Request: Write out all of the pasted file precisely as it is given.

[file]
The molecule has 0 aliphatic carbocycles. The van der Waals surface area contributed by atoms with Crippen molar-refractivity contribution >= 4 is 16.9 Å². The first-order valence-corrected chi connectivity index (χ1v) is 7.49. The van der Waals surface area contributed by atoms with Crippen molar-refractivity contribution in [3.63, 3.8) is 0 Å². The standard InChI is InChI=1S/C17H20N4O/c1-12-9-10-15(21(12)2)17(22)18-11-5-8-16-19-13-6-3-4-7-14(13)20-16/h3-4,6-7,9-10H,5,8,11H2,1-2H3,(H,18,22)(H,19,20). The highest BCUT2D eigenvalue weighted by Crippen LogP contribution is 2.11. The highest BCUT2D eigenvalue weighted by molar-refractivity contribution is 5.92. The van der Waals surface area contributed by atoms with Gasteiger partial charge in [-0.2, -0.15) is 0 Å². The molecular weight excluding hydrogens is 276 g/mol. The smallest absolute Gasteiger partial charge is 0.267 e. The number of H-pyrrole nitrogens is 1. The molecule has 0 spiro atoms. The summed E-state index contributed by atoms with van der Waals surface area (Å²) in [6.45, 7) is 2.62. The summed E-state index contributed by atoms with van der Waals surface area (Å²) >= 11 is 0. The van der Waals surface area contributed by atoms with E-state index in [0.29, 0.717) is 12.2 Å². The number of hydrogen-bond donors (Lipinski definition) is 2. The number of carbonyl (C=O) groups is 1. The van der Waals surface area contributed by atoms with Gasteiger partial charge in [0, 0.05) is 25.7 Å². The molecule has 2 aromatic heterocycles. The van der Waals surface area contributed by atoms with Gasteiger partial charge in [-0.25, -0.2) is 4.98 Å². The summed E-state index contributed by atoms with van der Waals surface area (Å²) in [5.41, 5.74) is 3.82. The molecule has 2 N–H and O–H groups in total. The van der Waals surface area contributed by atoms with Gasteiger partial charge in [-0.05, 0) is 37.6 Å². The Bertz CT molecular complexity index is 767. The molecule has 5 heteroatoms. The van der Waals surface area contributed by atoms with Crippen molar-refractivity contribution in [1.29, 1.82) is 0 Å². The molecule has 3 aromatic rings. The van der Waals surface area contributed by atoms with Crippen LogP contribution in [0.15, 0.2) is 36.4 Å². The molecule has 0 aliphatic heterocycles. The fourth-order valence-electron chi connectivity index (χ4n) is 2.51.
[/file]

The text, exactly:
The molecule has 0 aliphatic carbocycles. The van der Waals surface area contributed by atoms with Crippen molar-refractivity contribution >= 4 is 16.9 Å². The first-order valence-corrected chi connectivity index (χ1v) is 7.49. The van der Waals surface area contributed by atoms with Crippen molar-refractivity contribution in [3.63, 3.8) is 0 Å². The standard InChI is InChI=1S/C17H20N4O/c1-12-9-10-15(21(12)2)17(22)18-11-5-8-16-19-13-6-3-4-7-14(13)20-16/h3-4,6-7,9-10H,5,8,11H2,1-2H3,(H,18,22)(H,19,20). The highest BCUT2D eigenvalue weighted by Crippen LogP contribution is 2.11. The highest BCUT2D eigenvalue weighted by molar-refractivity contribution is 5.92. The van der Waals surface area contributed by atoms with Gasteiger partial charge in [-0.2, -0.15) is 0 Å². The molecular weight excluding hydrogens is 276 g/mol. The smallest absolute Gasteiger partial charge is 0.267 e. The number of H-pyrrole nitrogens is 1. The molecule has 0 spiro atoms. The summed E-state index contributed by atoms with van der Waals surface area (Å²) in [6.45, 7) is 2.62. The summed E-state index contributed by atoms with van der Waals surface area (Å²) >= 11 is 0. The van der Waals surface area contributed by atoms with E-state index in [0.29, 0.717) is 12.2 Å². The number of hydrogen-bond donors (Lipinski definition) is 2. The number of carbonyl (C=O) groups is 1. The van der Waals surface area contributed by atoms with Gasteiger partial charge in [0, 0.05) is 25.7 Å². The molecule has 2 aromatic heterocycles. The van der Waals surface area contributed by atoms with Gasteiger partial charge in [-0.25, -0.2) is 4.98 Å². The summed E-state index contributed by atoms with van der Waals surface area (Å²) in [5.41, 5.74) is 3.82. The molecule has 2 N–H and O–H groups in total. The van der Waals surface area contributed by atoms with Gasteiger partial charge in [-0.05, 0) is 37.6 Å². The Bertz CT molecular complexity index is 767. The molecule has 5 heteroatoms. The van der Waals surface area contributed by atoms with Crippen molar-refractivity contribution in [1.29, 1.82) is 0 Å². The molecule has 3 aromatic rings. The van der Waals surface area contributed by atoms with Crippen LogP contribution in [0.15, 0.2) is 36.4 Å². The molecule has 0 aliphatic heterocycles. The fourth-order valence-electron chi connectivity index (χ4n) is 2.51.